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Date: Fri, 11 Nov 2016 02:50:41 -0500
From: David Windsor <>
Cc: Kees Cook <>, Peter Zijlstra <>, 
	Will Deacon <>, Elena Reshetova <>, 
	Arnd Bergmann <>, Thomas Gleixner <>, Ingo Molnar <>, 
	"H. Peter Anvin" <>
Subject: Re: Re: [RFC v4 PATCH 00/13] HARDENED_ATOMIC

On Thu, Nov 10, 2016 at 6:38 PM, Greg KH <> wrote:
> On Thu, Nov 10, 2016 at 03:15:44PM -0800, Kees Cook wrote:
>> (PeterZ went missing from your reply? I've added him back to the thread...)
> argh, not intentional at all, thanks for that...
>> On Thu, Nov 10, 2016 at 2:27 PM, Greg KH <> wrote:
>> > On Thu, Nov 10, 2016 at 10:13:10PM +0100, Peter Zijlstra wrote:
>> >> On Thu, Nov 10, 2016 at 08:48:38PM +0000, Will Deacon wrote:
>> >> > > That said, I still don't much like this.
>> >> > >
>> >> > > I would much rather you make kref useful and use that. It still means
>> >> > > you get to audit all refcounts in the kernel, but hey, you had to do
>> >> > > that anyway.
>> >> >
>> >> > What needs to happen to kref to make it useful? Like many others, I've
>> >> > been guilty of using atomic_t for refcounts in the past.
>> >>
>> >> As it stands kref is a pointless wrapper. If it were to provide
>> >> something actually useful, like wrap protection, then it might actually
>> >> make sense to use it.
>> >
>> > It provides the correct cleanup ability for a reference count and the
>> > object it is in, so it's not all that pointless :)
>> >
>> > But I'm always willing to change it to make it work better for people,
>> > if kref did the wrapping protection (i.e. used a non-wrapping atomic
>> > type), then you would have that.  I thought that was what this patchset
>> > provided...
>> >
>> > And yes, this is a horridly large patchset.  I've looked at these
>> > changes, and in almost all of them, people are using atomic_t as merely
>> > a "counter" for something (sequences, rx/tx stats, etc), to get away
>> > without having to lock it with an external lock.
>> >
>> > So, does it make more sense to just provide a "pointless" api for this
>> > type of "counter" pattern:
>> >         counter_inc()
>> >         counter_dec()
>> >         counter_read()
>> >         counter_set()
>> >         counter_add()
>> >         counter_subtract()
>> > Those would use the wrapping atomic type, as they can wrap all they want
>> > and no one really is in trouble.  Once those changes are done, just make
>> > atomic_t not wrap and all should be fine, no other code should need to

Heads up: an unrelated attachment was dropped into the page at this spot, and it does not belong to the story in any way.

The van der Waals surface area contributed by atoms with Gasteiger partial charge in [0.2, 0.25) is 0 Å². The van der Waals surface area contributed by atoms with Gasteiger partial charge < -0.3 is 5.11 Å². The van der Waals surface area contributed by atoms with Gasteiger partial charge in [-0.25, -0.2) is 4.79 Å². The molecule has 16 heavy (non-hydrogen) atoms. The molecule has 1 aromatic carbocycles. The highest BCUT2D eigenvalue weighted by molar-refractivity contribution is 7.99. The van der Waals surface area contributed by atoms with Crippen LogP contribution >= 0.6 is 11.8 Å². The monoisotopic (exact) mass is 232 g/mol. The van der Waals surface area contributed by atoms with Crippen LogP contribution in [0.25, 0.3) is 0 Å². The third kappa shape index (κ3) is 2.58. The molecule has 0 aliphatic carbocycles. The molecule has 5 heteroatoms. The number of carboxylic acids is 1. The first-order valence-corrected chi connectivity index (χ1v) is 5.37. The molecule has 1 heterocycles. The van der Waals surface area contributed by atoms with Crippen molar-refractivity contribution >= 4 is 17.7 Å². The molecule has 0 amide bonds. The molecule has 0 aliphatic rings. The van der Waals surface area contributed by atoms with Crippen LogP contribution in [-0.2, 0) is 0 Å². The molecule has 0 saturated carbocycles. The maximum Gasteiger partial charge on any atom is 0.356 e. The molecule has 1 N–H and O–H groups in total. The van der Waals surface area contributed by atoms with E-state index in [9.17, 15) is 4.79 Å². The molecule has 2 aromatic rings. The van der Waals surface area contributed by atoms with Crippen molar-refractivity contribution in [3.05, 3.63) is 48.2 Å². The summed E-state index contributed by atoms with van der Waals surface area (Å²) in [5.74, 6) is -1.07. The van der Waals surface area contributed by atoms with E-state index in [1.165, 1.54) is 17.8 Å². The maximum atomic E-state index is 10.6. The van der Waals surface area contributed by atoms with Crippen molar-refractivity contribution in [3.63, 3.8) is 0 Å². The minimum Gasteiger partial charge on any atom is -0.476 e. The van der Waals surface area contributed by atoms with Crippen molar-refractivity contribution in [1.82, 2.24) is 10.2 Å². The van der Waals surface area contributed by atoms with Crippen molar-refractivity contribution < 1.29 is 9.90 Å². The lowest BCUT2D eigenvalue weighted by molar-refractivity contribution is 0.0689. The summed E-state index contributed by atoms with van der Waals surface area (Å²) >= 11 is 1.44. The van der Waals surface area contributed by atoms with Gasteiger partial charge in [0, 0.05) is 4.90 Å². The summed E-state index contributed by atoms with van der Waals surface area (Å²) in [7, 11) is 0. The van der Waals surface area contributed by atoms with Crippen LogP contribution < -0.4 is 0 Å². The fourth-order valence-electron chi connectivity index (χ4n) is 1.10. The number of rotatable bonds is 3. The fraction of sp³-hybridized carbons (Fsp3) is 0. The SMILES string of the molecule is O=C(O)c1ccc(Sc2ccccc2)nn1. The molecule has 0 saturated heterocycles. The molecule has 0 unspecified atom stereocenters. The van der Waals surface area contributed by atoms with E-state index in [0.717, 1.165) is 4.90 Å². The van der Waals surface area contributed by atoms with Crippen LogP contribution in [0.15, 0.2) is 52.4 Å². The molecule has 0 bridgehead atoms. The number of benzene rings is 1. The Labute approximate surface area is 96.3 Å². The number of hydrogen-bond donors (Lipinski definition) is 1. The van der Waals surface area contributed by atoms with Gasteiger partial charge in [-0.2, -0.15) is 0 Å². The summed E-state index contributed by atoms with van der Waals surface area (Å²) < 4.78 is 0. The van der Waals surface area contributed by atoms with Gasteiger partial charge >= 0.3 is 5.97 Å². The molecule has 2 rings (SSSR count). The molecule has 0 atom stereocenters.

>> > be changed.
>> >
>> > We can bikeshed on the function names for a while, to let everyone feel
>> > they contributed (counter, kcount, ksequence, sequence_t, cnt_t, etc.)...
>> Bikeshed: "counter" doesn't tell me anything about its behavior at max value.
> True :)
>> > And yes, out-of-tree code will work differently, but really, the worse
>> > that could happen is their "sequence number" stops wrapping :)
>> >
>> > Would that be a better way to implement this?
>> A thought I had if the opt-out approach is totally unacceptable would
>> be to make it a CONFIG option that can toggle the risk as desired. It
>> would require splitting into three cases:
>> reference counters (say, "refcount" implemented with new atomic_nowrap_t)

Not sure if "refcount" is a label meant just for convenience in this
thread, or a newly proposed type name.  If the latter, I see no need
for it: kref should be the type name used for reference counters.

> These should almost always be just using a kref.  Yes, there are some
> vfs reference counters that can't use a kref, but those are rare.  And
> make kref use atomic_nowrap_t.
> This should be a very rare type, hopefully.

While I really, really don't want to go down the opt-in route, here
are the three relevant types and their associated use cases:

1) kref: Used for honest-to-goodness reference counters that want
overflow protection.  Uses a new type: atomic_nowrap_t that has
2) statistical counters: Atomic in all cases, but wraps.
3) atomic_t: All other users of atomics (locks, etc.).  Wrapping
behavior depends on a CONFIG setting.

We'd need to audit the kernel and identify all reference counter users
of atomic_t and convert them to kref.  This isn't nearly as large a
task as enumerating all statistical counter users of atomic_t.

The third category, users of atomic_t that fit neither into the
category of reference counters or stat counters, is the interesting
case.  I'm drawing a blank as to which of these users would require
overflow protection?  If none do, we could drastically reduce the size
of this patchset: leave atomic_t alone and implement kref with
atomic_nowrap_t.  Again, it's very late and I'm drawing a blank as to
"misc" users of atomic_t (non-refcount and non-stat-counters).

>> statistic counters (say, "statcount" implemented with new atomic_wrap_t)
> Lots of these are also "sequences", that drivers rely on.  Hopefully
> they can wrap as that's what happens today.  So that might not be the
> best name, but naming is hard...
>> everything else (named "atomic_t", implemented as either
>> atomic_nowrap_t or atomic_wrap_t, depending on CONFIG)

I don't like rerfcount/refcount_t: kref should be used.  In the same
spirit, kstatcount might be more consistent.

Pure, unadulterated bikeshedding.  =)

> Sounds reasonable, will that still give you the protection that you want
> here?


> thanks,
> greg k-h

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